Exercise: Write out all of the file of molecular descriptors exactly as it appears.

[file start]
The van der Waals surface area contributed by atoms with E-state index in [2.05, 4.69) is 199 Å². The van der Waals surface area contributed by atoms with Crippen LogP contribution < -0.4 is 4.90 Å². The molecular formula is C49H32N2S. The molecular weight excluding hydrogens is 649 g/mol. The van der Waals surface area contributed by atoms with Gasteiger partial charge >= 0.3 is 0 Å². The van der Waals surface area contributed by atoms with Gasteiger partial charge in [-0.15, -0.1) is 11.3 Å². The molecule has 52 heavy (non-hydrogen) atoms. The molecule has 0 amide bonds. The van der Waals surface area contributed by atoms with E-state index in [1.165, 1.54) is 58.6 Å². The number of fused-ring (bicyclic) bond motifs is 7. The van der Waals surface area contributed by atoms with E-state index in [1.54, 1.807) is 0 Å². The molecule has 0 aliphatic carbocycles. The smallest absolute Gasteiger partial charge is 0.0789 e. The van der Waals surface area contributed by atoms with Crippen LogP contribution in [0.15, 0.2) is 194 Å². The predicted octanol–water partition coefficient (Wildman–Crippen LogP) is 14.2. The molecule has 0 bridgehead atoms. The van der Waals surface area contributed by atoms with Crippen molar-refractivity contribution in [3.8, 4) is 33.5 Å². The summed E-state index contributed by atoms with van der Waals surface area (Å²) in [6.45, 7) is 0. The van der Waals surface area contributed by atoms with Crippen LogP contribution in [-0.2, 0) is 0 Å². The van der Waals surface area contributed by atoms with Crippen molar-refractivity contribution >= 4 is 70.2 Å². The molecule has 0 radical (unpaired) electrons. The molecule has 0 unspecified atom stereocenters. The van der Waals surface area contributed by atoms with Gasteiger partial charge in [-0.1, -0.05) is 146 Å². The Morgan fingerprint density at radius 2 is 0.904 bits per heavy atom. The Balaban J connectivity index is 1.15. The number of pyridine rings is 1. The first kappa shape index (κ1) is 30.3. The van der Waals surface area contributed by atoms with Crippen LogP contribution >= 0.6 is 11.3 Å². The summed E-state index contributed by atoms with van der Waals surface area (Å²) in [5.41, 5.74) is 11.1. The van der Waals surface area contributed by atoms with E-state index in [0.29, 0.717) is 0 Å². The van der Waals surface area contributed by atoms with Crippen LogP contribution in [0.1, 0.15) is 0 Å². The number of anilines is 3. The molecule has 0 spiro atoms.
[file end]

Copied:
The van der Waals surface area contributed by atoms with E-state index in [2.05, 4.69) is 199 Å². The van der Waals surface area contributed by atoms with Crippen LogP contribution < -0.4 is 4.90 Å². The molecular formula is C49H32N2S. The molecular weight excluding hydrogens is 649 g/mol. The van der Waals surface area contributed by atoms with Gasteiger partial charge >= 0.3 is 0 Å². The van der Waals surface area contributed by atoms with Gasteiger partial charge in [-0.15, -0.1) is 11.3 Å². The molecule has 52 heavy (non-hydrogen) atoms. The molecule has 0 amide bonds. The van der Waals surface area contributed by atoms with E-state index in [1.165, 1.54) is 58.6 Å². The number of fused-ring (bicyclic) bond motifs is 7. The van der Waals surface area contributed by atoms with E-state index in [1.54, 1.807) is 0 Å². The molecule has 0 aliphatic carbocycles. The smallest absolute Gasteiger partial charge is 0.0789 e. The van der Waals surface area contributed by atoms with Crippen LogP contribution in [0.15, 0.2) is 194 Å². The predicted octanol–water partition coefficient (Wildman–Crippen LogP) is 14.2. The molecule has 0 bridgehead atoms. The van der Waals surface area contributed by atoms with Crippen molar-refractivity contribution in [3.8, 4) is 33.5 Å². The summed E-state index contributed by atoms with van der Waals surface area (Å²) in [6.45, 7) is 0. The van der Waals surface area contributed by atoms with Crippen LogP contribution in [-0.2, 0) is 0 Å². The van der Waals surface area contributed by atoms with Crippen molar-refractivity contribution >= 4 is 70.2 Å². The molecule has 0 radical (unpaired) electrons. The molecule has 0 unspecified atom stereocenters. The van der Waals surface area contributed by atoms with Gasteiger partial charge in [-0.1, -0.05) is 146 Å². The Morgan fingerprint density at radius 2 is 0.904 bits per heavy atom. The Balaban J connectivity index is 1.15. The number of pyridine rings is 1. The first kappa shape index (κ1) is 30.3. The van der Waals surface area contributed by atoms with Crippen LogP contribution >= 0.6 is 11.3 Å². The summed E-state index contributed by atoms with van der Waals surface area (Å²) in [5.41, 5.74) is 11.1. The van der Waals surface area contributed by atoms with E-state index in [0.29, 0.717) is 0 Å². The van der Waals surface area contributed by atoms with Crippen LogP contribution in [0.1, 0.15) is 0 Å². The number of anilines is 3. The molecule has 0 spiro atoms.